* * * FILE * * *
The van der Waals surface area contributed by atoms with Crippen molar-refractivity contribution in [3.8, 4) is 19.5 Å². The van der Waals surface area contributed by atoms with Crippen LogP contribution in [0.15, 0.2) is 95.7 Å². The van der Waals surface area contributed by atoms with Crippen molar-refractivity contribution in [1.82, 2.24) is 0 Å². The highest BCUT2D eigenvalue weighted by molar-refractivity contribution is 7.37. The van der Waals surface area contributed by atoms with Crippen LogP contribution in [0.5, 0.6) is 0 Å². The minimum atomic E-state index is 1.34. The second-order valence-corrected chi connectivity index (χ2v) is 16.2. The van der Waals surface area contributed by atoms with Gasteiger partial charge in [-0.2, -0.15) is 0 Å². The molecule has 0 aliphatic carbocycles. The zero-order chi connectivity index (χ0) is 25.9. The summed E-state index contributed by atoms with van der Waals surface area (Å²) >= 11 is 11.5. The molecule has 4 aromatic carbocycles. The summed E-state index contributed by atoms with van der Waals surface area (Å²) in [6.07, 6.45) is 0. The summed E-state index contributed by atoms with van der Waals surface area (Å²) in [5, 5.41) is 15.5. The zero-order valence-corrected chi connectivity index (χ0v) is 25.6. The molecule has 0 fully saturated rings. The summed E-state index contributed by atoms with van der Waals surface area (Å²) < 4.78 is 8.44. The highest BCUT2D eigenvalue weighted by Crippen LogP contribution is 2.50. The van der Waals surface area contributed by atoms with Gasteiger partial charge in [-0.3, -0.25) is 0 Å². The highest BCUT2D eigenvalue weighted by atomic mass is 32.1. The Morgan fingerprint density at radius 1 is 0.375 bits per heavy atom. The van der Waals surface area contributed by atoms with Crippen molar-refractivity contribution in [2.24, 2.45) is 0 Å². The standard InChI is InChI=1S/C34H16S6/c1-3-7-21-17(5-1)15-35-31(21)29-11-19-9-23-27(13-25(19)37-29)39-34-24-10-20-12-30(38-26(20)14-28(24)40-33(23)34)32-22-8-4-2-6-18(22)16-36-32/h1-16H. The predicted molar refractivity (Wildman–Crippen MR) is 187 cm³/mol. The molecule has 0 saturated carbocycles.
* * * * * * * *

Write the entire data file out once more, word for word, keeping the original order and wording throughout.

The van der Waals surface area contributed by atoms with Crippen molar-refractivity contribution in [3.8, 4) is 19.5 Å². The van der Waals surface area contributed by atoms with Crippen LogP contribution in [0.15, 0.2) is 95.7 Å². The van der Waals surface area contributed by atoms with Crippen molar-refractivity contribution in [1.82, 2.24) is 0 Å². The highest BCUT2D eigenvalue weighted by molar-refractivity contribution is 7.37. The van der Waals surface area contributed by atoms with Crippen LogP contribution in [0.5, 0.6) is 0 Å². The minimum atomic E-state index is 1.34. The second-order valence-corrected chi connectivity index (χ2v) is 16.2. The van der Waals surface area contributed by atoms with Gasteiger partial charge in [-0.2, -0.15) is 0 Å². The molecule has 0 aliphatic carbocycles. The zero-order chi connectivity index (χ0) is 25.9. The summed E-state index contributed by atoms with van der Waals surface area (Å²) >= 11 is 11.5. The molecule has 4 aromatic carbocycles. The summed E-state index contributed by atoms with van der Waals surface area (Å²) in [6.07, 6.45) is 0. The summed E-state index contributed by atoms with van der Waals surface area (Å²) in [5, 5.41) is 15.5. The zero-order valence-corrected chi connectivity index (χ0v) is 25.6. The molecule has 0 fully saturated rings. The summed E-state index contributed by atoms with van der Waals surface area (Å²) < 4.78 is 8.44. The highest BCUT2D eigenvalue weighted by Crippen LogP contribution is 2.50. The van der Waals surface area contributed by atoms with Gasteiger partial charge in [-0.3, -0.25) is 0 Å². The highest BCUT2D eigenvalue weighted by atomic mass is 32.1. The Morgan fingerprint density at radius 1 is 0.375 bits per heavy atom. The van der Waals surface area contributed by atoms with Crippen molar-refractivity contribution in [2.24, 2.45) is 0 Å². The standard InChI is InChI=1S/C34H16S6/c1-3-7-21-17(5-1)15-35-31(21)29-11-19-9-23-27(13-25(19)37-29)39-34-24-10-20-12-30(38-26(20)14-28(24)40-33(23)34)32-22-8-4-2-6-18(22)16-36-32/h1-16H. The predicted molar refractivity (Wildman–Crippen MR) is 187 cm³/mol. The molecule has 0 saturated carbocycles.